This cross-sectional analytic-descriptive study was conducted from 2013 to 2014. The target population was the general practicing dentists of Hamadan. Based on official information from the Iran medical council, there are 109 private dental offices in Hamadan. The exclusion criterion applied to those teaching at Hamadan dental school; accordingly, nine dentists were excluded from the study. Data was gathered via a structured self-administered questionnaire in three sections; a: demographic information about the dentists, b: their knowledge of the risks of exposure to pathogens (15 questions), and c: their practice in the event of exposure (5 questions). In order to check the validity of the questionnaire, ten oral medicine specialists and surgeons evaluated the questions with respect to the Likert scale.
The test-retest method was applied to check the reliability of the questionnaire. The Spearman rank correlation for grades of knowledge questions at two sessions was 83%; regarding the practice questions, the Kappa correlation was determined as 0.8 to 1 for each question that was suitable, statistics-wise. The questionnaires were passed to the general dentists by a dentistry student; the respondents were assured of the confidentiality of their answers.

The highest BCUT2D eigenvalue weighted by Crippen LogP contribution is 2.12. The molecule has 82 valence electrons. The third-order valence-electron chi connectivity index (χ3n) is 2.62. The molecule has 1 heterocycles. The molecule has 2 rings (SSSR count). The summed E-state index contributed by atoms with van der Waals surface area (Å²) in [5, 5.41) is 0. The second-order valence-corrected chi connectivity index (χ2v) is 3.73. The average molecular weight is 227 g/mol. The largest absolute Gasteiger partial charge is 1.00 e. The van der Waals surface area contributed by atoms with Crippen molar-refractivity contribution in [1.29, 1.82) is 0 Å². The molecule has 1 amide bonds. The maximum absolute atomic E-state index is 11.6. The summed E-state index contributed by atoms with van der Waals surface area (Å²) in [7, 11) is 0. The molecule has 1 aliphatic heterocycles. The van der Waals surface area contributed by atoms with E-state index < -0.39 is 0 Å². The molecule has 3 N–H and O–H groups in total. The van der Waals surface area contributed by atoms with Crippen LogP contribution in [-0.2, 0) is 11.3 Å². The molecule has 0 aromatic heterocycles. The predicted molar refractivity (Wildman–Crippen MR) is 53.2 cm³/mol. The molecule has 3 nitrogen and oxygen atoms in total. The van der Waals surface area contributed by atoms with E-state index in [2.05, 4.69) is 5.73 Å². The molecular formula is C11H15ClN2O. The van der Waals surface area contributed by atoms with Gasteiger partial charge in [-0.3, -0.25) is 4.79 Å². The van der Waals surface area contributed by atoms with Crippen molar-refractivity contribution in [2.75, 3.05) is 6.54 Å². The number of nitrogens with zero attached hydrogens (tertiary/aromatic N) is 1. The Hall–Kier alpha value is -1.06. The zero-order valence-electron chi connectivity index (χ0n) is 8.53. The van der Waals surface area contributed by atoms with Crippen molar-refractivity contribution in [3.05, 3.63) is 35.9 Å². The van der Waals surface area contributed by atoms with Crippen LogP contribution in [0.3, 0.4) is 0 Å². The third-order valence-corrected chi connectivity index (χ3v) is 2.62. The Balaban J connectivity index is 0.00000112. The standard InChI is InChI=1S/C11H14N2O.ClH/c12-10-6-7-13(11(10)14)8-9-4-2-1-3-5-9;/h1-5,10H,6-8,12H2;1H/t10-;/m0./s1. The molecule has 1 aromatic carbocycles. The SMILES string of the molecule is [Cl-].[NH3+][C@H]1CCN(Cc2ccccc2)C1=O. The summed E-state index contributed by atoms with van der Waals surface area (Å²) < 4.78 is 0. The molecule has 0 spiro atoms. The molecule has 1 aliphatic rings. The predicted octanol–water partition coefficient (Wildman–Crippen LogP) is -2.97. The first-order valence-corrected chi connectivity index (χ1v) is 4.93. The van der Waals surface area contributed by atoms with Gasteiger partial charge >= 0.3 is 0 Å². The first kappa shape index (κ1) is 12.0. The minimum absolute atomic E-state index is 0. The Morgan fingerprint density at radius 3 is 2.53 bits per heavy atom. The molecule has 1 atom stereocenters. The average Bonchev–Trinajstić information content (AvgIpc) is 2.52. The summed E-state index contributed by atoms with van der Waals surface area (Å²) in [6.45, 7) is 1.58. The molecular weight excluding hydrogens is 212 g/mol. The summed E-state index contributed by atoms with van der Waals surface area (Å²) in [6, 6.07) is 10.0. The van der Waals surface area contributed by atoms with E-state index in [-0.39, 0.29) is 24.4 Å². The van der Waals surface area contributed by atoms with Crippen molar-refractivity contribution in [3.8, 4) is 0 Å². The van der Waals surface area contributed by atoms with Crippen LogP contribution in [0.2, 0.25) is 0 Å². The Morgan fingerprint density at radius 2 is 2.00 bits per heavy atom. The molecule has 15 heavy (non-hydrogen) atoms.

In the first part of the questionnaire (knowledge), each question was graded with a positive mark for every correct answer and a zero for every incorrect answer. To enable comparison with other studies, the grades were converted to percentages. In the third part (practice), the score for each question was recorded according to age, gender, and years in practice. Statistical analysis was performed using the 16th version of the SPSS software. According to the Smirnov Kolmogorov test, regarding the normal distribution of knowledge scores, a hypothesis of normality was rejected (P value = 0.006). Therefore, non-parametric Mann-Whitney and Chi-square tests were applied to analyze the data; P < 0.05 was considered statistically significant. The results were summarized in frequencies and percentages, and are presented in next section.